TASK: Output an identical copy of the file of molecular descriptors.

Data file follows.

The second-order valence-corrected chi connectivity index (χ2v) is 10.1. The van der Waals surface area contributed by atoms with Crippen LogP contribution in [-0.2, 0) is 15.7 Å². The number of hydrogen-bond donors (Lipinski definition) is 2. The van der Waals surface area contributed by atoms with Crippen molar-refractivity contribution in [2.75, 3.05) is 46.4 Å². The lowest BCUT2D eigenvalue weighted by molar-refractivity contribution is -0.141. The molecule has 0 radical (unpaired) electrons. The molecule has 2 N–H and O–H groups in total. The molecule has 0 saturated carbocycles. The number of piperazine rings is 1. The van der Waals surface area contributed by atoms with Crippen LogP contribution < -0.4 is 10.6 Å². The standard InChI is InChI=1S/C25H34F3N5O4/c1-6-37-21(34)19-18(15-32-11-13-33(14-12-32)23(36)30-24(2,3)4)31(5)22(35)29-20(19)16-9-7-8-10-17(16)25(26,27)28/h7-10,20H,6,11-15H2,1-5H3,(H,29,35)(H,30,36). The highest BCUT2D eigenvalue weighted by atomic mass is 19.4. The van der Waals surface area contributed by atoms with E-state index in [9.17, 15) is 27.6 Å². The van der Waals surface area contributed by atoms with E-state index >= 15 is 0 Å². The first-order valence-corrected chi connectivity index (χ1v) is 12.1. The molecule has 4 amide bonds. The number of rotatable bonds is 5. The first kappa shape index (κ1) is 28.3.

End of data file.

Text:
The second-order valence-corrected chi connectivity index (χ2v) is 10.1. The van der Waals surface area contributed by atoms with Crippen LogP contribution in [-0.2, 0) is 15.7 Å². The number of hydrogen-bond donors (Lipinski definition) is 2. The van der Waals surface area contributed by atoms with Crippen molar-refractivity contribution in [2.75, 3.05) is 46.4 Å². The lowest BCUT2D eigenvalue weighted by molar-refractivity contribution is -0.141. The molecule has 0 radical (unpaired) electrons. The molecule has 2 N–H and O–H groups in total. The molecule has 0 saturated carbocycles. The number of piperazine rings is 1. The van der Waals surface area contributed by atoms with Crippen LogP contribution < -0.4 is 10.6 Å². The standard InChI is InChI=1S/C25H34F3N5O4/c1-6-37-21(34)19-18(15-32-11-13-33(14-12-32)23(36)30-24(2,3)4)31(5)22(35)29-20(19)16-9-7-8-10-17(16)25(26,27)28/h7-10,20H,6,11-15H2,1-5H3,(H,29,35)(H,30,36). The highest BCUT2D eigenvalue weighted by atomic mass is 19.4. The van der Waals surface area contributed by atoms with E-state index in [9.17, 15) is 27.6 Å². The van der Waals surface area contributed by atoms with E-state index >= 15 is 0 Å². The first-order valence-corrected chi connectivity index (χ1v) is 12.1. The molecule has 4 amide bonds. The number of rotatable bonds is 5. The first kappa shape index (κ1) is 28.3.